A little goes a long way in many countries around the world.
That’s why we help fund microloans for people all across the globe. And these microloans make a BIG difference. Like in Nigeria, where the average annual income is only $6,000.
With sales proceeds from our Nigeria Tote line, we’ve funded microloans for 3 Nigerian business owners.
From Audu, a hardworking farmer in Kaduna, Nigeria who used his loan to purchase additional farmland for his sustainable farming business.
Fun fact about Audu: he is all about efficiency. In fact, his farm produces 222% as many crops per acre than the Nigerian average!
To Abubakar, a maize farmer in northern Nigeria who received a harvest advance loan so that he could store his maize for a few months and sell it a higher price later (instead of selling it immediately at harvest when prices are the lowest due to high supply of maize).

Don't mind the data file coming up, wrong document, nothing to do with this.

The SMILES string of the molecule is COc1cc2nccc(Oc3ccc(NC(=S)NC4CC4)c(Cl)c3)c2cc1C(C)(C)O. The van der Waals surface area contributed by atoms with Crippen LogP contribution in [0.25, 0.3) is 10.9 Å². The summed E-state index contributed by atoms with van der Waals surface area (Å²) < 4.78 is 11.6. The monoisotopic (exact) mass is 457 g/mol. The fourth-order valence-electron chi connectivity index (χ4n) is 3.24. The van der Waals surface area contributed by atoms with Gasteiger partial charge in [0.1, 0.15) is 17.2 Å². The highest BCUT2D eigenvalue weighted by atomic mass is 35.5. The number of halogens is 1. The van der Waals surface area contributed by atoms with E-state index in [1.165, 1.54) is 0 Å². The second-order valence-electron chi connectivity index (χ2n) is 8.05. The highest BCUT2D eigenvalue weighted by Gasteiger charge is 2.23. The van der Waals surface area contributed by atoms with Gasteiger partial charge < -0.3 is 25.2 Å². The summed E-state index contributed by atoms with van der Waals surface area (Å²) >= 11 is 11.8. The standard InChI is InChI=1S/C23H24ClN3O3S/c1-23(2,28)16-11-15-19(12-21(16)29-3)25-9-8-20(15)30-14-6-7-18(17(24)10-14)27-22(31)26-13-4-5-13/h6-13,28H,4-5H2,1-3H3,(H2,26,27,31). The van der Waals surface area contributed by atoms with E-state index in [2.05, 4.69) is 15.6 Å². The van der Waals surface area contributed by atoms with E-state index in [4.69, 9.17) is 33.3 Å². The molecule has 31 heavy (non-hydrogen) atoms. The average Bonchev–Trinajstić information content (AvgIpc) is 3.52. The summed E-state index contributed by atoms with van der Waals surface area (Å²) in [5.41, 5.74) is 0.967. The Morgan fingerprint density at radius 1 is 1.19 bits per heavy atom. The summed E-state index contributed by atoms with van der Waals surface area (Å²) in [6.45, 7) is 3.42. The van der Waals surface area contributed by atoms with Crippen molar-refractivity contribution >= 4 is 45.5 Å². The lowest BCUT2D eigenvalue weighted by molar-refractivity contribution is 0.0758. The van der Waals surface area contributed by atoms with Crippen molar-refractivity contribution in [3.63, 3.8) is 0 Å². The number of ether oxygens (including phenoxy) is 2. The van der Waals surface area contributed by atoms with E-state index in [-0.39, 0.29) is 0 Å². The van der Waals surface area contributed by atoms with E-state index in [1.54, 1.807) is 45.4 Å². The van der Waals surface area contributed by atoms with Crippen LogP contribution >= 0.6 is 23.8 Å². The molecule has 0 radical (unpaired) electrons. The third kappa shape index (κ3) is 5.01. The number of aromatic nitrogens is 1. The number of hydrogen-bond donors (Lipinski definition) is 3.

Fun fact about Abubakar: he is skilled with his hands. He loves working on his home and improving it for his family.
To Uju, who processes cooking oils to sell at local markets in southwest Nigeria. She and her team (Chinwe, Ogechukwu, Lilian, and Vitalis) are using the microloan to help expand their oil processing business.
Fun fact about Uju: she is a mother of six. The profits in her business go towards paying her children’s school tuition.
The impact these businesses have in the lives of their families, communities, and countries is AWESOME. The amazing men and women behind these businesses are dedicated to helping their communities, and that is the reason why microloans are so powerful.
Here’s to making a positive difference in your community and communities around the world & to feeling good—because after all, it’s Friday!
-the Taaluma Team
P.S. Plus a shoutout to the Nigerian tote that funded these microloans
I recently traveled to Alaska and have some questions for you.
So if you don’t mind Bering with me, Alaska a few of them…
Did Juneau that the top 10 tallest mountains in the United States are all located in Alaska?
Wikipedia (ahem, my favorite source) defines “pay it forward” as “an expression for describing the beneficiary of a good deed repaying the kindness to others instead of to the original benefactor.”
In other words, when someone does something nice for you, you do something nice for someone else, sparking an awesome chain reaction of kindness :)